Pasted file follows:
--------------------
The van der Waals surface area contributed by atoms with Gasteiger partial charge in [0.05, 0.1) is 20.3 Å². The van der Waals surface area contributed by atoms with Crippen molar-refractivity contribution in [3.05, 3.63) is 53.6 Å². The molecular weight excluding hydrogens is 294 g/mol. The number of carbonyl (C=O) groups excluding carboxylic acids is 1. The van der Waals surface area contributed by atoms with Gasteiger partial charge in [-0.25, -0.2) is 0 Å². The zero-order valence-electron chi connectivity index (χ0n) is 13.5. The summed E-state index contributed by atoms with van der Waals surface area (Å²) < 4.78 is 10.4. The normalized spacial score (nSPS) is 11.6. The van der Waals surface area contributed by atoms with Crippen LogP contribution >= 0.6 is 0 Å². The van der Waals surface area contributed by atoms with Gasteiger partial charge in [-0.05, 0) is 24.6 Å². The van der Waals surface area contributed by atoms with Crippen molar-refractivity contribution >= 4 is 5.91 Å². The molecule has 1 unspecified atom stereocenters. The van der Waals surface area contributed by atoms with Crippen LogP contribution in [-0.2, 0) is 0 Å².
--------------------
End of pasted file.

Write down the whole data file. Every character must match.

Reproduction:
The van der Waals surface area contributed by atoms with Gasteiger partial charge in [0.05, 0.1) is 20.3 Å². The van der Waals surface area contributed by atoms with Crippen molar-refractivity contribution in [3.05, 3.63) is 53.6 Å². The molecular weight excluding hydrogens is 294 g/mol. The number of carbonyl (C=O) groups excluding carboxylic acids is 1. The van der Waals surface area contributed by atoms with Gasteiger partial charge in [-0.25, -0.2) is 0 Å². The zero-order valence-electron chi connectivity index (χ0n) is 13.5. The summed E-state index contributed by atoms with van der Waals surface area (Å²) < 4.78 is 10.4. The normalized spacial score (nSPS) is 11.6. The van der Waals surface area contributed by atoms with Crippen LogP contribution >= 0.6 is 0 Å². The van der Waals surface area contributed by atoms with Gasteiger partial charge in [-0.05, 0) is 24.6 Å². The van der Waals surface area contributed by atoms with Crippen molar-refractivity contribution >= 4 is 5.91 Å². The molecule has 1 unspecified atom stereocenters. The van der Waals surface area contributed by atoms with Crippen LogP contribution in [-0.2, 0) is 0 Å².